Weeding, Sowing, Growing
A Look Inside Horne Family Farms
Here’s something rarely heard from a person who just graduated with a degree in economics: “I’m going to become a farmer.”
But that’s exactly what Lowell native Christopher Horne decided when he graduated from UMass Lowell in 2014.
The result is Londonderry-based Horne Family Farms, a half-acre property that maintains only organic practices and last year grew nearly 20,000 pounds of produce that ended up in several local restaurants — including Cobblestones/Moonstones, the Keep, and the Old Court — and dozens of local homes.
The feel-good story is a prime example of how someone can turn a near disaster into an unexpected dream come true. “During college,” Horne, 29, says, “my mom had a heart attack and my dad had a stroke, all in a year.”
Both survived, but Horne knew their lifestyles and diet contributed to those health scares. “So at a younger age,” he says, “I started thinking about the food we are eating.”
Horne began shopping at the Lowell Farmers Market and got the itch to grow his own healthy food. Knowing that he was out of his league, he picked up a copy of the book “Urban Gardening for Dummies.”
He volunteered for the nonprofit Mill City Grows, did his research, and even attended The Farm School in Athol. Along the way, he really got bitten by the gardening bug.
During his time at The Farm School, a friend offered to lease him a half acre of farmland in Londonderry.
Horne knew he wanted to use a technique known as SPIN-Gardening, which is “small-plot intensive,” he says. “It’s utilizing every square inch of space with intercropping — tomatoes, for example, with basil and lettuce — all different techniques to maximize every square inch of the plot.”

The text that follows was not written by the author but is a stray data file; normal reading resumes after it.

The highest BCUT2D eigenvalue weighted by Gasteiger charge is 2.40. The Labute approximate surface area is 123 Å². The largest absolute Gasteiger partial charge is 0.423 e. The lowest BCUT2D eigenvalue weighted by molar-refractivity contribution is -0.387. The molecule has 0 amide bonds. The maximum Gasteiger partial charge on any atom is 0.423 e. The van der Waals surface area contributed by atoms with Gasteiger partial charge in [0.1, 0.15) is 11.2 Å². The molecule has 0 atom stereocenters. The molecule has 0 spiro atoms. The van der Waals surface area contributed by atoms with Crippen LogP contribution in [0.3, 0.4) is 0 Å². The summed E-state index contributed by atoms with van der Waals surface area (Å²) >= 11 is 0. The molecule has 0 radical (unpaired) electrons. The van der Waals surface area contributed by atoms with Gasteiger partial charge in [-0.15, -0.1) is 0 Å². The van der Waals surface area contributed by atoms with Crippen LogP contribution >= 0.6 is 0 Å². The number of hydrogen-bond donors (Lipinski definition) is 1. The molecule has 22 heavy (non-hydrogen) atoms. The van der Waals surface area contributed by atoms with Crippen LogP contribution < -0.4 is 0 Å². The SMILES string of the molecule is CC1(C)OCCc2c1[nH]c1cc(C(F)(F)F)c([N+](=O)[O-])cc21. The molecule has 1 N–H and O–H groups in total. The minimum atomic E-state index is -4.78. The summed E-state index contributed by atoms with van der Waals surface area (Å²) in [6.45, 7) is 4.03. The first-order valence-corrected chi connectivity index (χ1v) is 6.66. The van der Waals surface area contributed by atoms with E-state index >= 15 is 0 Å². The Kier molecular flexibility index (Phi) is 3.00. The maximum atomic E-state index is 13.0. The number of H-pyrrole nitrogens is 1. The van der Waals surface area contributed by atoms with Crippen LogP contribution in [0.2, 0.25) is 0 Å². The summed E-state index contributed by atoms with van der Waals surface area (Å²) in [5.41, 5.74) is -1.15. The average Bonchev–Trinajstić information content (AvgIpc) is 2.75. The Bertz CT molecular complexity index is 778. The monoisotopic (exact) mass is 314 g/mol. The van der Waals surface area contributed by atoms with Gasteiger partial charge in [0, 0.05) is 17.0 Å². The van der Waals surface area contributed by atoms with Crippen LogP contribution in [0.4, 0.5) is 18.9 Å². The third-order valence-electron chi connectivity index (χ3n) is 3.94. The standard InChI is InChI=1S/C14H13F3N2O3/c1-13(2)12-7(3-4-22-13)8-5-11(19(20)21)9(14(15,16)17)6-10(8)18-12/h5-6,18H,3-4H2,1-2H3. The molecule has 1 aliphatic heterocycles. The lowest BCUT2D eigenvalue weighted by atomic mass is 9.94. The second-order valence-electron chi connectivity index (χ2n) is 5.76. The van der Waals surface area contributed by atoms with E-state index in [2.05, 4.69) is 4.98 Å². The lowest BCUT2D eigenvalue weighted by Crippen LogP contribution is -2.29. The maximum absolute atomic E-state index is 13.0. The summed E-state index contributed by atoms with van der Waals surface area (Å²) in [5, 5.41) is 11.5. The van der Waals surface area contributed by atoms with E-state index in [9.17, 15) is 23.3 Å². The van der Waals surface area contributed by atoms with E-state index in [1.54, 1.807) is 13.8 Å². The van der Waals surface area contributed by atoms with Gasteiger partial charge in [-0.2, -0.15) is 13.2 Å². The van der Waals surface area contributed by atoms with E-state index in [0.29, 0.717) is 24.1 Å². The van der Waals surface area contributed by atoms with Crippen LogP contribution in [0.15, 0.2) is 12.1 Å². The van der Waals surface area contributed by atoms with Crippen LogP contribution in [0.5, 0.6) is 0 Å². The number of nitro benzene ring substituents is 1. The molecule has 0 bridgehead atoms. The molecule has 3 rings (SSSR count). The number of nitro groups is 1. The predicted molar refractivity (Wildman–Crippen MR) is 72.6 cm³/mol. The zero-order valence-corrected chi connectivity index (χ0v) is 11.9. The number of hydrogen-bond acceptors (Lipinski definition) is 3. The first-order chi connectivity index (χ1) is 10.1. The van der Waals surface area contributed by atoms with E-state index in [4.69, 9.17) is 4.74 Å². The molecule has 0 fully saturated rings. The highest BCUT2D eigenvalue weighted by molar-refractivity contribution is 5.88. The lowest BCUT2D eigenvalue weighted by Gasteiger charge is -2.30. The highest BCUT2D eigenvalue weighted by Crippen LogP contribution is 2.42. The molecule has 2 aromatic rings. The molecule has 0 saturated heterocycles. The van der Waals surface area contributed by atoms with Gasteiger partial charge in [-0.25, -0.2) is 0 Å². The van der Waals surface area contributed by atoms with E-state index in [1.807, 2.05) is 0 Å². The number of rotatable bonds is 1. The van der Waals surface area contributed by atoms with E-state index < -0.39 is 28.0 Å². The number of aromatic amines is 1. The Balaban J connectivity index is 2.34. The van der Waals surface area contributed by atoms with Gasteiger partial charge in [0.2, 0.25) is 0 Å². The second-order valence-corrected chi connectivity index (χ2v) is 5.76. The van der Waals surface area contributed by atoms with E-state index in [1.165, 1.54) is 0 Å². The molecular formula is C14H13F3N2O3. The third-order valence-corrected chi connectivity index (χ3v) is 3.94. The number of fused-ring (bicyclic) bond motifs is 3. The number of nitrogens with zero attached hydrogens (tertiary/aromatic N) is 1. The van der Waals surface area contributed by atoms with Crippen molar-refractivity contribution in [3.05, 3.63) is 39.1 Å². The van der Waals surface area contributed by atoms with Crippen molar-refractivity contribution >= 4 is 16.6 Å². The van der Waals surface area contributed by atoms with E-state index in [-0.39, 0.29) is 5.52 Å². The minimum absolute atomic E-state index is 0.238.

He believes in “all organic practices,” and that includes no herbicides and no machine tilling. When asked, as a joke, if that means handpicking insect pests from his plants … well … yes … that’s exactly what he does when necessary.
It’s a family operation. His wife, Michaela, is a Lowell school teacher, but once school is out for the summer, she spends much of her time gardening. Christopher’s brother, Marc, is a behind-the-scenes presence and responsible for many of the recipes the brothers have contributed to the pages of Merrimack Valley Magazine. Their sister Jessica and parents, Paula and Mark, also help.
“There is a lot of labor up front,” Horne says. “Weed management can be a ton of hard work, and it really can only work on this [small] scale.
“But the plants are doing phenomenally. I really think that I am not even there yet for maximizing our space because I’m still learning as a grower. I think the sky’s the limit. We are so ingrained [that] big-time farms are the only way to grow food. But you can grow an amazing amount of food on a small scale.”
This season, dozens of families paid $650 for a weekly bag of fresh vegetables. Horne’s CSA program is expected to run 18-20 weeks, and the operation has been such a success that he is already lining up a waiting list for next year.
It’s not yet a full-time job for Horne; he picks up the odd weekend bartending gigs at the Old Court, and his wife still teaches. But ask him about his goals, and there is no hesitation.
He is looking forward to a “lifetime of learning” how to farm. “I can’t tell you how special it is to feed people good food that I’m really proud of,” he says. “What’s next, though, is to crush it on this scale and grow as much food as possible.”